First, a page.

A bewildering array of diet plans (from “real food” to Dexatrim) are available, and personally comparing these to identify one that “wins” can be daunting. However, society itself comes to the rescue here by providing a class of people who have a highly developed skill in cutting through noise and seeing things clearly. They are known as scientists. Thankfully, a pair of such professional probers set out to get to the bottom of the quagmire of diet plans and their conclusions agree with the adage that simple solutions can diminish big problems.
Simple solution example number one – sunlight: The village of Viganella in northern Italy is surrounded by mountains and, because of this, the quaint hamlet does not receive direct sunlight for almost three months of every year. A large mirror was installed on the correct mountain and it now reflects that most basic of necessities onto the town square. One and done.
Simple solution example number two – the space station: A potentially critical component of the International Space Station’s electrical system broke down in the summer of 2012, leaving the crew to effect repair stat. Surrounded as they were by ultra-sophisticated technologies, astronauts nevertheless could not identify the right tool for the job. That is, until someone taped a toothbrush to a simple metal grip. A cinch!
Simple solution example number three – great health: The many people who financially “win” from their participation in the $400 billion global health and nutrition industry may prefer not to hear it, but researchers advise that diets dominated by real food (fruit, vegetables, nuts and whole grains) may provide the greatest of all possible contributions to vibrant human health. Along with exercise, a diet of plant-based minimally processed foods, they say, are the best of all things that can be done. Natch.
Dr. David Katz, a researcher and physician with Yale University’s Prevention Research Center, rebels against what he sees as the empty promises of most diet plans and the latest-and-greatest nutritional supplements. In fact, he generally considers them to be another form of junk food. The journal Annual Reviews asked him and colleague Stephanie Meller to compare the scientific evidence of all the currently mainstream diet programs, choosing them ostensibly because of Katz’ reputation for dispassionate appraisals. Katz self-reports that he not only does not have “a dog in the fight” but that his only interest is getting to the truth.
The findings of their comparison have been published as “Can We Say What Diet Is Best for Health?” in which well-known diets such as low fat, Paleolithic, low glycemic, vegan, low carbohydrate, and the “real food” Mediterranean diet plans are compared. The team of two point out, first, that rigorous, long term studies of the various diet possibilities have not been done and, therefore, no specific diet can be pointed to as the very best. However, through the morass, they have identified certain common elements which pervade, aspects that have proven beneficial to human health. Their conclusion: so-called real foods – those that are close to nature, mostly plants, and processed to a minimum – are “decisively associated with health promotion and disease prevention.”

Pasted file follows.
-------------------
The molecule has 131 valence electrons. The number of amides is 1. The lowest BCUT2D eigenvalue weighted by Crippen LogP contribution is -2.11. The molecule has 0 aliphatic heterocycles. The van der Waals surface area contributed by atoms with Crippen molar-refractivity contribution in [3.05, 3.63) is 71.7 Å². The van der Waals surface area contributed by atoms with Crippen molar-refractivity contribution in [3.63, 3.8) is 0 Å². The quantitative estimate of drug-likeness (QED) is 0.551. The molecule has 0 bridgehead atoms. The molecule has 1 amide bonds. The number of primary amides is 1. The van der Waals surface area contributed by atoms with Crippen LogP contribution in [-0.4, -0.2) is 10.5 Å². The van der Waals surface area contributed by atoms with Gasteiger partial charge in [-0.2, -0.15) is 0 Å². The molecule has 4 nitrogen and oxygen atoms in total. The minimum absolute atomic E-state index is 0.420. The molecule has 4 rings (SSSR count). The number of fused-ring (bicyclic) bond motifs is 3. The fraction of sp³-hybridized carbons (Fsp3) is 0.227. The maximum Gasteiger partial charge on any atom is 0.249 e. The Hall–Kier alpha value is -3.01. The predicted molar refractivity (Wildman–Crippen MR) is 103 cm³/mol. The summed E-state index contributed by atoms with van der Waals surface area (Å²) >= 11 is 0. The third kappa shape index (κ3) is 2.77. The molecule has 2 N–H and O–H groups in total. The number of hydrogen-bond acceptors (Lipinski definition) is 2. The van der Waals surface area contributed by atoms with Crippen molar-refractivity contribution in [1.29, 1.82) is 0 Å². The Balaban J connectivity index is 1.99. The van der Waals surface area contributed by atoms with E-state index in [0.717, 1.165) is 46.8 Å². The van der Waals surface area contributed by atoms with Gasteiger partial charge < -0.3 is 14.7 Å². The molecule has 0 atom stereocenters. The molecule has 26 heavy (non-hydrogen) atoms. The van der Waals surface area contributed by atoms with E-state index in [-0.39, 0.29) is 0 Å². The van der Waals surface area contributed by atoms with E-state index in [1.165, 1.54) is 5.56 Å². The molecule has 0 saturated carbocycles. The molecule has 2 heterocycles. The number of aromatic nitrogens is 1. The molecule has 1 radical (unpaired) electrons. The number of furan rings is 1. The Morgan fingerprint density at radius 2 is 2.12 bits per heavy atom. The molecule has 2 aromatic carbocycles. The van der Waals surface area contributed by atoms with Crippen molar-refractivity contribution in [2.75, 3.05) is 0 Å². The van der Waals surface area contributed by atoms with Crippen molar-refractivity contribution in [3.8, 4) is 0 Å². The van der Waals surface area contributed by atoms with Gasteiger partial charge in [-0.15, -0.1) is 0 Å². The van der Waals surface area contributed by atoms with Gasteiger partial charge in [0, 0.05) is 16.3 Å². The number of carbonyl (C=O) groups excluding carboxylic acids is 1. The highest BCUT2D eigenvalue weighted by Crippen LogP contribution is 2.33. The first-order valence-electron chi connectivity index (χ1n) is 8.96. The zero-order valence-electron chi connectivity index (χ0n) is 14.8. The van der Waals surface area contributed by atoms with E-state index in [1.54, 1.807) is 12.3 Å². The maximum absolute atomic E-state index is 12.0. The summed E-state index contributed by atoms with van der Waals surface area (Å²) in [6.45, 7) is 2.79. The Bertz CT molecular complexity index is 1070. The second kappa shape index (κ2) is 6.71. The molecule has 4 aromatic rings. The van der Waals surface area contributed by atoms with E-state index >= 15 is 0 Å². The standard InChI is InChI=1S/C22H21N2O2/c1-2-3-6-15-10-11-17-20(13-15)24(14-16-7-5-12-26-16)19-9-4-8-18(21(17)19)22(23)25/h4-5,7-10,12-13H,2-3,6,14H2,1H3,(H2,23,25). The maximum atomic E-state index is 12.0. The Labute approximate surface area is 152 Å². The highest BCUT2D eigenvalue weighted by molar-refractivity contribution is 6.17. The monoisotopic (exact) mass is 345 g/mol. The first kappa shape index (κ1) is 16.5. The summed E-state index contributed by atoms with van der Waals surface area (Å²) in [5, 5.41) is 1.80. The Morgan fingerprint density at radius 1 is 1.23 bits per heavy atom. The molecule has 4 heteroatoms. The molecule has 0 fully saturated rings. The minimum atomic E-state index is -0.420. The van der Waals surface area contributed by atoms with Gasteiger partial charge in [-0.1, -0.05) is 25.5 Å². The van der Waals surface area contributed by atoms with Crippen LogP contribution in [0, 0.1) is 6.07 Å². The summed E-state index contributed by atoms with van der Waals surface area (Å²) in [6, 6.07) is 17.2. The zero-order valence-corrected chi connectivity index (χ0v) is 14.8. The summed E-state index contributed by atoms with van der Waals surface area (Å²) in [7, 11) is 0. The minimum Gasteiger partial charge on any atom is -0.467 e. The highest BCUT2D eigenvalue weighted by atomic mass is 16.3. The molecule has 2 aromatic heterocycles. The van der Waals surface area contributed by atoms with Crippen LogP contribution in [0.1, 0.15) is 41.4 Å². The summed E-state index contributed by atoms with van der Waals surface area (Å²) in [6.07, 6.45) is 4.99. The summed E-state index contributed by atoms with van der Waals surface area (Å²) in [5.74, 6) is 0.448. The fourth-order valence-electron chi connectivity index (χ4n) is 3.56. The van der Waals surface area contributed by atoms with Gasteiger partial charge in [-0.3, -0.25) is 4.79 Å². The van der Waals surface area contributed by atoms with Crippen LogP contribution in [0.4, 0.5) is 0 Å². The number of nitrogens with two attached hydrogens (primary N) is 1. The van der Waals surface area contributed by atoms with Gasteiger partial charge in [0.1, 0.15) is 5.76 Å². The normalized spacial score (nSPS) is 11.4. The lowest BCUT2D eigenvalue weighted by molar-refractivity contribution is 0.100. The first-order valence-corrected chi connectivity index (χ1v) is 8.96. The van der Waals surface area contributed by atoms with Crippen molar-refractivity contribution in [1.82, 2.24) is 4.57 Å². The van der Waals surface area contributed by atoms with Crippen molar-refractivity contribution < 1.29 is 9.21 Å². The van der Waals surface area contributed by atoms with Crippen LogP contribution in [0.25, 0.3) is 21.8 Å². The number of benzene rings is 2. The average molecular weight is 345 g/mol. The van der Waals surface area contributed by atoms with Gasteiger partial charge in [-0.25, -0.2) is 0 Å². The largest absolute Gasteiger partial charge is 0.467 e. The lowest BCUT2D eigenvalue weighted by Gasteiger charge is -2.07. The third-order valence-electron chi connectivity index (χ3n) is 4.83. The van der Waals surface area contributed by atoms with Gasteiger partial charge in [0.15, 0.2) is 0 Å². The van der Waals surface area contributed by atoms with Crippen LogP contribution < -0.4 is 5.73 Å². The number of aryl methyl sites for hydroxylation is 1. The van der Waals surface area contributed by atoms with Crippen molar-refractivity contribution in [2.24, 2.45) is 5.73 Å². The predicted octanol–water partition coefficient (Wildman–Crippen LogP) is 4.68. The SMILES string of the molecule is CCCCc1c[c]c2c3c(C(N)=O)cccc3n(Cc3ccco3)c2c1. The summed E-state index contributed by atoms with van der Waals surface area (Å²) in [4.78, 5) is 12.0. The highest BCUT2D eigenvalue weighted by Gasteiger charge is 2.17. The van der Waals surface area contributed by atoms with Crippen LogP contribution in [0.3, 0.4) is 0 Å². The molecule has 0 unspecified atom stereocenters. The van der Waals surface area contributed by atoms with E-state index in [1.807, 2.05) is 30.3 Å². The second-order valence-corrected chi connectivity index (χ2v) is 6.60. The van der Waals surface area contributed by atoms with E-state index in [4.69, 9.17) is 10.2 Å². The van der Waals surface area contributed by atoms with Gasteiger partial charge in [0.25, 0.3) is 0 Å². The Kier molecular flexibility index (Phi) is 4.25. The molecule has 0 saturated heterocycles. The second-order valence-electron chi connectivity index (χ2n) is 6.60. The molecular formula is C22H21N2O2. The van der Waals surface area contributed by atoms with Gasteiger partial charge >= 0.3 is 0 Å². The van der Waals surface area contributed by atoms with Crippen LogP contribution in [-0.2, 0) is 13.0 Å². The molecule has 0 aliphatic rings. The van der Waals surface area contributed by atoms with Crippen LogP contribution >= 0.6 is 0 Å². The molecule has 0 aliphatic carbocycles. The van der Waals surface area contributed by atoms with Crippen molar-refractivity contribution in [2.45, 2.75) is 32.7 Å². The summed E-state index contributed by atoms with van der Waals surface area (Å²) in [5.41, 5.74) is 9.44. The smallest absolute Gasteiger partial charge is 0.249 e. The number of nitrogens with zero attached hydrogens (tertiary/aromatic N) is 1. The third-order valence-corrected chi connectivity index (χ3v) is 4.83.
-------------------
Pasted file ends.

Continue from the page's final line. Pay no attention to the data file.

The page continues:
The question of whether anyone hears a scientist when she screams in the forest can be compared to the question of whether a respected authority’s recommendation to consume a lot of celery, carrots and berries will be taken to heart. Indeed, Katz and Meller’s top-of-the-lungs conclusion does not introduce a new concept to the ongoing discussion about human health. However, the continued increases in the rates of cancer, diabetes and other diet-preventable maladies does beg the question of how many do actually listen. It is possible that the findings of such Ivy Leaguers’ are, in fact, only academic.
Katz and Meller’s paper avoids any temptation toward simplistic reductionism by pointing out the specific positives they see in some of the diets. The paper does, in fact, cheer loudly for the so-called Mediterranean real food diet which, it says, displays proven benefits as a preventative against cancer, heart disease, obesity and type 2 diabetes. That diet is conspicuous for its modest intake of meat and alcohol while encouraging the consumption of fiber, antioxidants and polyphenols. (Antioxidants and polyphenols are available almost exclusively from basic plant foods.)
Also noticeable in the article is a promotion of the “sensibility” of carbohydrate-selective diets (not to be confused with low-carbohydrate diets). In such diets, whole grains (not to be confused with whole flours) can assist in mitigating glycemic loads and have positive associations with weight control and cancer risk. (Whole grains are those that retain the germ, endosperm and bran of the original, out-of-the-earth plant, as opposed to refined grains, which generally carry only the endosperm into consumers’ mouths.)
Katz and Meller’s message is that real foods are highly relevant to general health, disease prevention and longevity. Simply and profoundly, what humans actually need to physically thrive is already, and has always been, available.
Opinion by Gregory Baskin